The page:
If you’re experiencing pain in your joints or your muscles, or just feel super tight, you can get a free evaluation. Then, they offer 25 minute sessions ($55) and 50 minute sessions ($99). The amount of time needed is determined by how much muscle you need to have worked on. If you have one tight muscle/area, 25 minutes should work, but if it is a system of muscles, you may need 50. Eric told me that each treatment improves the mobility/flexibility of the muscle, but that most issues take several sessions and weeks to resolve. As you can imagine, muscles can easily stiffen back – especially if they have been that way for a long time! Great news, they have discounts for packages of sessions and they take flexible spending accounts (FSA) and Health Savings Accounts (HSA).

Work-through-Pain-and-Improve-Performance-with-Delos-Therapy_2

Even better, Delos Wellness is offering 15% off on a 3 pack of sessions through 12/31. Just mention this offer. And, if you are a CARA member, you can get 20% off through 12/31 (see discount in CARA Community Partners). [My CARA Discounts post was one of my first and most popular – check it out here.] I will also have a 3 session giveaway in January so you can get a healthier start in the new year! In the mean time, you can keep up with Delos Wellness on Facebook and Twitter.

Kore Extreme ThermXRoller

Kore Extreme ThermXRoller

Not in Chicago? Stay tuned for my Kore Extreme ThermXRoller review and giveaway in the new year. ThermXRoller™ is specially designed to provide a pressure massage and relieve aches. And the coolest thing? These foam rollers have 100% natural cotton covers made of natural corn that can be heated in the microwave or cooled in the freezer. Combined with their “X” shape design, they are perfect for pain relief and stretching in the low back, hamstrings, quadriceps, calves and outer thighs. In the mean time, you can keep up with Kore Fit on Twitter or Facebook. And now you can save $25 on any purchase from Kore Fit with code START15.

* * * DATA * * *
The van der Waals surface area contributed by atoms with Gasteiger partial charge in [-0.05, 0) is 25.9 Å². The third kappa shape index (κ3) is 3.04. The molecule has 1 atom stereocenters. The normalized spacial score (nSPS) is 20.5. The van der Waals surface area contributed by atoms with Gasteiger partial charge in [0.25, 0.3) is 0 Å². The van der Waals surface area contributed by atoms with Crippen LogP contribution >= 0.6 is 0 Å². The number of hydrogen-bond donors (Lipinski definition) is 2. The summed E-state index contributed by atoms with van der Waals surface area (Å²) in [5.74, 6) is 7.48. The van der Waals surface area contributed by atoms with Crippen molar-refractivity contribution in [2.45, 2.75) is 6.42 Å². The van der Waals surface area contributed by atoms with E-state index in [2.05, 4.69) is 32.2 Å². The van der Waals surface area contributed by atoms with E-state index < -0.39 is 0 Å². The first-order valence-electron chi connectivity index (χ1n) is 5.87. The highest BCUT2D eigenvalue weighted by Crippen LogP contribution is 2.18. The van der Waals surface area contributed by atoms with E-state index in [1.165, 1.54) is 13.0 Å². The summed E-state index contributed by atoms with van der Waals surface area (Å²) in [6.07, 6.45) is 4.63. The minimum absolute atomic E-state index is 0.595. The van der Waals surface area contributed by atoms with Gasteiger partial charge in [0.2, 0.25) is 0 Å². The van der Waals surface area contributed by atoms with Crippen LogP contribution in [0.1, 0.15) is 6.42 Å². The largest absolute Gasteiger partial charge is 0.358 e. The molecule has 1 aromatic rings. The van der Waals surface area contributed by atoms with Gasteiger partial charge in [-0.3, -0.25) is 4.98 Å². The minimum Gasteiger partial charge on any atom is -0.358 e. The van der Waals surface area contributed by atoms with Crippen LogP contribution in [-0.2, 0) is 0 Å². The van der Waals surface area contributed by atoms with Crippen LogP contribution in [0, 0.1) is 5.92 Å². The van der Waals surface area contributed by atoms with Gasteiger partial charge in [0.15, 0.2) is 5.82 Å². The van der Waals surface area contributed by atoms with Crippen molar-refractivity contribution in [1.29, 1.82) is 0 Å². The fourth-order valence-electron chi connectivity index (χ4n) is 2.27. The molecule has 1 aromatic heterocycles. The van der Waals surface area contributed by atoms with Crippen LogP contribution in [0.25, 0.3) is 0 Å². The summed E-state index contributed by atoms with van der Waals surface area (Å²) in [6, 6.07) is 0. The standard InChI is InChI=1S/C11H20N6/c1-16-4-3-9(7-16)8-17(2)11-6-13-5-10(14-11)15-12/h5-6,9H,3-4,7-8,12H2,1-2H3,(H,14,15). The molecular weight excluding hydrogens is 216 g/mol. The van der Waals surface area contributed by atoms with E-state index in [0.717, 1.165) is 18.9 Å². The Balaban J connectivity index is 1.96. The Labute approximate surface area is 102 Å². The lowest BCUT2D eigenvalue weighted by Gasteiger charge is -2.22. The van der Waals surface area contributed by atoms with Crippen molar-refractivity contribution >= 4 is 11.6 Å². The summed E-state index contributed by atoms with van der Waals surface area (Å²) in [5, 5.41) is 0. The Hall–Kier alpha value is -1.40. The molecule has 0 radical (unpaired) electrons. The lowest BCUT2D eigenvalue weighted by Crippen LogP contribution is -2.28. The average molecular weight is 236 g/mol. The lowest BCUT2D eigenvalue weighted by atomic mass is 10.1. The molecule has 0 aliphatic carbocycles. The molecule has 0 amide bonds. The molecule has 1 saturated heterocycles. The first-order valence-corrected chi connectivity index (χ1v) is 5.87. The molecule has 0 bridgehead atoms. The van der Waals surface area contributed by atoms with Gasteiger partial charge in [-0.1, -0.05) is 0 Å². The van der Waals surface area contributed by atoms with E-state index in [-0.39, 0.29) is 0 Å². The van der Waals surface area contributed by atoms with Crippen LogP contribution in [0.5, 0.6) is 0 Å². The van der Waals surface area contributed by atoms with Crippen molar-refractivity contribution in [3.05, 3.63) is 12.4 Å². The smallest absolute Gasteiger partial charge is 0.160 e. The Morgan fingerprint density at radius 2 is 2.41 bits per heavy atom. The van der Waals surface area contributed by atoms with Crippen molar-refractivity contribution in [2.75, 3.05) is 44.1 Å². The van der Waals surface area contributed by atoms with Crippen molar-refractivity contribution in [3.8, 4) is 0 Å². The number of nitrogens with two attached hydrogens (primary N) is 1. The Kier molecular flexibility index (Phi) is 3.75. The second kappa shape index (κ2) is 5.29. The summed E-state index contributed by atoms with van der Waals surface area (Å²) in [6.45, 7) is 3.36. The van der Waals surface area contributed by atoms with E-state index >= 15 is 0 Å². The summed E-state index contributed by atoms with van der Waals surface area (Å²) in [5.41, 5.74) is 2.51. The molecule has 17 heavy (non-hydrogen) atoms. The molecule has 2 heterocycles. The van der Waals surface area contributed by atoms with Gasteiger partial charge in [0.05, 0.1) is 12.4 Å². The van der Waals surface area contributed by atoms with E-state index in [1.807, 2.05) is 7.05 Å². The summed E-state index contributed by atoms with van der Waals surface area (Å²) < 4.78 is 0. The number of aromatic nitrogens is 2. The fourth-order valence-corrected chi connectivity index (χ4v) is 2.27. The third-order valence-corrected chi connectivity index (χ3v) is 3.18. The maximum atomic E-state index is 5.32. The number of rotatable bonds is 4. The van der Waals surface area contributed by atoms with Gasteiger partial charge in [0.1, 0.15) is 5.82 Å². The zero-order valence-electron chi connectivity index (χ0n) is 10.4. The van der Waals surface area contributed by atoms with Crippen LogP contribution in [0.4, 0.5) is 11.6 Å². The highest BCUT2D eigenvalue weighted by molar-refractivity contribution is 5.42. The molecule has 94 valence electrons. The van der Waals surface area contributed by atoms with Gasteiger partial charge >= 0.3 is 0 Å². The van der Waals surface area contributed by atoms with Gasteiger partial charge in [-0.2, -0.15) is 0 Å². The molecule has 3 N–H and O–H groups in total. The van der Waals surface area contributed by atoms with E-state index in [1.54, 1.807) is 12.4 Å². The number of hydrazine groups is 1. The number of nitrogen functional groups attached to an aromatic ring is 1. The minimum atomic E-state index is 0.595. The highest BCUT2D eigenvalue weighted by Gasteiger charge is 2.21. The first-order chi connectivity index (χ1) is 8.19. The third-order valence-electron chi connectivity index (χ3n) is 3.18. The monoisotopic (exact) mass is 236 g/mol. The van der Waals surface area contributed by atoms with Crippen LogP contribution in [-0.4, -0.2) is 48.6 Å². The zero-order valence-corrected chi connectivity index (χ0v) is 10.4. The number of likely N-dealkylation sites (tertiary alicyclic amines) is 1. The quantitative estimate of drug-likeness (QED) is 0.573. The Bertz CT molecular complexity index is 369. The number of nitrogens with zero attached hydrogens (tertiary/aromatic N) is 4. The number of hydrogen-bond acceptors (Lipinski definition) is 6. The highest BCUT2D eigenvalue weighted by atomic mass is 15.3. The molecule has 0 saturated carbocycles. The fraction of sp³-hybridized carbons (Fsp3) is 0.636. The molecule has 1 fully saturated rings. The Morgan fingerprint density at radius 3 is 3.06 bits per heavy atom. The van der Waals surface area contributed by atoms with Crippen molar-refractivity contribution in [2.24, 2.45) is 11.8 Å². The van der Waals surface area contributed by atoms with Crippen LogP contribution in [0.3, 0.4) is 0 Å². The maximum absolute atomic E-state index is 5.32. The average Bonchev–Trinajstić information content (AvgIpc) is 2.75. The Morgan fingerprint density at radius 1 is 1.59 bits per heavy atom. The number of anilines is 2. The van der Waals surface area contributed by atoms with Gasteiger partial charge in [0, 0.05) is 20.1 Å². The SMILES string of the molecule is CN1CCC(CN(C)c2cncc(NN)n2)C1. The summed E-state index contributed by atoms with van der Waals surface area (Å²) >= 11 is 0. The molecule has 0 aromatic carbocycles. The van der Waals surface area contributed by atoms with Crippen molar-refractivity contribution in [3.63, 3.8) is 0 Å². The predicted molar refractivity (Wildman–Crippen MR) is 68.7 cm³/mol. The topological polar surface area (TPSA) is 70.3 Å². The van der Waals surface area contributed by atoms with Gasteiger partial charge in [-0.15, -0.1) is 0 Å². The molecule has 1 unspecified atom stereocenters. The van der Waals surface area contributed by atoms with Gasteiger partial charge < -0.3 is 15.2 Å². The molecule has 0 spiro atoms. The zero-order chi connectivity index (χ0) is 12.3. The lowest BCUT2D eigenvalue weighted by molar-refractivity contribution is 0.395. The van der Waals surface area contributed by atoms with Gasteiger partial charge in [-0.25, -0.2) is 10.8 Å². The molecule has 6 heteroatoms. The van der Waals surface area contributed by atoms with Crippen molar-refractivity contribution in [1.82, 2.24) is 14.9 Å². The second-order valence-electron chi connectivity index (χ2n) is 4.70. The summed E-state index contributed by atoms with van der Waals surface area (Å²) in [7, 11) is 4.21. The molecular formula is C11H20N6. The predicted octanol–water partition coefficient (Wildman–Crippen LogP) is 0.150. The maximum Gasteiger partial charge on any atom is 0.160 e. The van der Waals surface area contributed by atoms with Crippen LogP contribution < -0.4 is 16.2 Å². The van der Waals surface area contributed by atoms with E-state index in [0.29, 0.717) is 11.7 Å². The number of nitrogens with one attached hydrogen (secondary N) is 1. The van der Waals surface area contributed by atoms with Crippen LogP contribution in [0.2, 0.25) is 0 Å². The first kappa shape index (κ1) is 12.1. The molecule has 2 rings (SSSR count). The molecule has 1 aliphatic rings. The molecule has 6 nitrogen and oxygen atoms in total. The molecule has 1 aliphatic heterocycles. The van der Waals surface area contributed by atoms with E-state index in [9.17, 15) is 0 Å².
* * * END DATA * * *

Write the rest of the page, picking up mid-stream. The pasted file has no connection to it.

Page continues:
What methods have you tried to maintain your running when feeling some pain?

PS. Don’t forget my holiday stocking stuffer giveaway – ends today – and F^3 Half Marathon giveaway!

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6 Comments

  1. I visited Delos earlier this year, and though it was far from the most comfortable experience of my life (I was so, so tight!), it definitely did help out my persistent shoulder pain, at least for the moment. I was really impressed!

  2. I have been wondering if I should try this out. My hamstring and flutes are nagging me and nothing is loosening them up. Maybe I will need to try the evaluation out.

  3. BreannaS says:

    I always seem to go to stretching and strength training when I am having trouble with pain. I should keep it up even when I am running pain free.

  4. Maryann D. says:

    I never heard of this, but I have been to regular physical therapy for pain. I would love to try this for my elbows that I have damaged from doing too much shoveling snow.